After five years of intense talks, the United States and 11 other countries have reached an agreement on the massive Trans-Pacific Partnership trade deal. Negotiators announced the agreement early Monday morning from a ministerial meeting in Atlanta.
TPP opponents are now insisting the deal faces serious peril in Congress, where it will come up for a vote in about four months. Political advocacy often requires creating a sense of optimism and momentum even when it’s not warranted, but in this case there is legitimate reason to believe the trade deal will ultimately be rejected by either the House or the Senate, or possibly both.
Several brewing political disturbances could form a perfect storm to defeat the TPP in early February. The most immediate danger is in the House, where fast-track trade promotion authority passed by very narrow margins during a drama that included one failed vote.
Now, restless hardline conservatives just pushed House Speaker John Boehner out of his job.
Several key leaders of this revolt are TPP opponents, and the fast-track vote actually played an underrated role in the coup. Wyoming Representative Cynthia Lummis voted against fast track and was subsequently kicked off the GOP whip team. Lummis joined the House Freedom Caucus, the loudest band of Boehner critics, and is its only woman.
There is an unlikely but possible scenario where hard-right conservatives get their chosen candidate, Representative Jason Chaffetz, elected House Speaker. Even if that fails, several key leadership posts could end up being held by far-right House members, including the majority leader position. And currently majority leader Kevin McCarthy hasn’t exactly been demonstrating any political acumen in the week since announcing he’s running for speaker.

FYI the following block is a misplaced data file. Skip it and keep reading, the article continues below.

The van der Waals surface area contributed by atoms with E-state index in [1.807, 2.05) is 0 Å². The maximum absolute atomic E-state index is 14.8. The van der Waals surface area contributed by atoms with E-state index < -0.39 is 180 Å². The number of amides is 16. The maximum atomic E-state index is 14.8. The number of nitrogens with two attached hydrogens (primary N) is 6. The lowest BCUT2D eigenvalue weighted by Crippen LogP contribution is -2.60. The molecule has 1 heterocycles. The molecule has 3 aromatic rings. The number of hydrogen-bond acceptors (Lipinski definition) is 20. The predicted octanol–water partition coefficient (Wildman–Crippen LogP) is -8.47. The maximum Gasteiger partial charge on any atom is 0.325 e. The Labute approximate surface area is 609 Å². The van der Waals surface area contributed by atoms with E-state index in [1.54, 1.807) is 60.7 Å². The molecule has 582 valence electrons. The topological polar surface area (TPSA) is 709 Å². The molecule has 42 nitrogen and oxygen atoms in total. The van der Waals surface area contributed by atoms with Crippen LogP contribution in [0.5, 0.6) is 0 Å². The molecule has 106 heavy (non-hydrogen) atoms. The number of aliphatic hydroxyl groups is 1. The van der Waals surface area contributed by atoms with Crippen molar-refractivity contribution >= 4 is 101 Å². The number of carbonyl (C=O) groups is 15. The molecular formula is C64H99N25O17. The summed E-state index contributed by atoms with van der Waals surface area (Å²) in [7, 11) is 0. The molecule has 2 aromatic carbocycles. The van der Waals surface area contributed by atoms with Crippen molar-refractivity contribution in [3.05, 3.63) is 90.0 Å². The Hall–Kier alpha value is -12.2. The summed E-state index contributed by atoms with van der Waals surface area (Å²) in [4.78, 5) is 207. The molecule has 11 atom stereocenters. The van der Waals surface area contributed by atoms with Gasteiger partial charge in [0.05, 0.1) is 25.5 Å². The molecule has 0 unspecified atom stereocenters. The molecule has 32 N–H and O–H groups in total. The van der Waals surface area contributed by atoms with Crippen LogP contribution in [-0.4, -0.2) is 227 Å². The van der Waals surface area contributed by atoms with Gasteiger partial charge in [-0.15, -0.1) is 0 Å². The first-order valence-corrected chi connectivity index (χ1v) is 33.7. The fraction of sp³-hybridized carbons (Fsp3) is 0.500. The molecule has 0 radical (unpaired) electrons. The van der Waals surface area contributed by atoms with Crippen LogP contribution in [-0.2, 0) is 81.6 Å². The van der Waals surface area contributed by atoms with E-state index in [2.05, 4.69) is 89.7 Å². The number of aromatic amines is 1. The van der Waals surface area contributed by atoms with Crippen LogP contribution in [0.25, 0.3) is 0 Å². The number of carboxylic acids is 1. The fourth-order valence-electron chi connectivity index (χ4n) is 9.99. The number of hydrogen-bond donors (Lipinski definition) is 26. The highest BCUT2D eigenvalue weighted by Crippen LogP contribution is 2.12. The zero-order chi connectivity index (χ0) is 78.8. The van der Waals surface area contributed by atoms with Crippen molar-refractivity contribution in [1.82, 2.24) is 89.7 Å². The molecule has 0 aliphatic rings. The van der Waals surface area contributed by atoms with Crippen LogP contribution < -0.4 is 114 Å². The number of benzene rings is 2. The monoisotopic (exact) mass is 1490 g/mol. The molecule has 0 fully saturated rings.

In the end, it’s clear that hard-right conservatives, who largely oppose TPP, have received a boost at the expense of more moderate members who tend to support the corporate objectives of the trade deal.
The Freedom Caucus is relatively small in number, and many of them already voted against fast-track and were unable to stop it. But the dynamic has shifted: Aside from potentially gaining more leadership positions, their political victory has put more pressure on the 50 pro-trade Republicans who voted for fast-track, especially with an election year—and primaries—approaching.